What would you ask Hank Azaria?
- Apr 24 '17
Larry talks to Harvey Mackay, a businessman, entrepreneur, and success expert. Mackay has been named by Toastmasters International as one of the top 5 speakers worldwide, and has written 8 books, including New York Times bestsellers like Swim with the Sharks Without Being Eaten Alive.Currently, he is promoting his online program, Harvey Mackay University: Secrets of the Roundtable. Featuring advice and lessons from Mackay and other business icons, including Larry King, the digital roundtable has 150 hours of learning that have been taped and transcribed from previous lessons given to students who paid $150,000. To give back to his community, Mackay is discounting his course, which is available on the siteharveymackayuniversity.com, to $100.
Mackay attributes his generosity and street smarts to his father, who headed an Associated Press office. Larry says that some believe skills like entrepreneurship are innate, but Mackay believes he can teach the skill to any young, hungry fighter who wants success. The key, Mackay says, is to be good at what you’re passionate about. Then Larry asks Mackay about his business passions, and what the most important word in business is. Mackay spells it out: H-I-R-E. He talks about having a thorough interview process, establishing trust, and asking “How would I feel if this person were working for my competitor,” to hire ideal employees. Mackay believes the world, even in the digital age, still defines success in terms of possessing trustworthy qualities.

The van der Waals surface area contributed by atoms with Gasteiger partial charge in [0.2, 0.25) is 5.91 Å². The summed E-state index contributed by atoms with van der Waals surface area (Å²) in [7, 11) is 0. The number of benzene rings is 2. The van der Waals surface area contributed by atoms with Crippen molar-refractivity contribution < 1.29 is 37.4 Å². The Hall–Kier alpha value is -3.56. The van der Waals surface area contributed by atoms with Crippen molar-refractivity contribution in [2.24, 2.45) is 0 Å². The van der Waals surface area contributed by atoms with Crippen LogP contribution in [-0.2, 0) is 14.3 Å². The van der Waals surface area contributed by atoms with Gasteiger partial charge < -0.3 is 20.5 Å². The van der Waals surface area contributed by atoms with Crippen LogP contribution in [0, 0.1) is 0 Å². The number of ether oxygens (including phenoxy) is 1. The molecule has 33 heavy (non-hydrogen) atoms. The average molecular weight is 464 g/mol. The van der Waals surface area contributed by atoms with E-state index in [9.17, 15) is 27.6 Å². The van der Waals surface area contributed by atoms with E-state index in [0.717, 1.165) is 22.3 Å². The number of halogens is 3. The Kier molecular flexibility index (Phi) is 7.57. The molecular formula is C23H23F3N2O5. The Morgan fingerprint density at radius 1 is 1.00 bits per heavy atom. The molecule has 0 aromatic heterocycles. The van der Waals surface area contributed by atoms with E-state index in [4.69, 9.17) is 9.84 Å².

In terms of being employed and being successful, Larry asks about women in business—what took so long? Mackay rattles off statistics about women rising in various fields, and acknowledges the glass ceiling still exists, but there’s pretty good progress. Speaking about progressing in business, Larry asks how Mackay developed his networking skills. Mackay again credits his father, who taught him to keep his contacts in a Rolodex file and creatively keep in touch. So for decades, Mackay has made casual and birthday calls to his contacts. Larry asks why Mackay, in his 80s, is still doing all this, and Mackay mentions being inspired by his father, a community leader. Then Mackay turns the question on Larry, whom Mackay says hasn’t hit his peak yet. Larry acknowledges they’re both workaholics, and asks Mackay how he balances his business and home lives. This is the toughest question to Mackay, who admits he doesn’t have a complete answer, but talks about his motivated wife, and that the best way to raise children is in a happy marriage.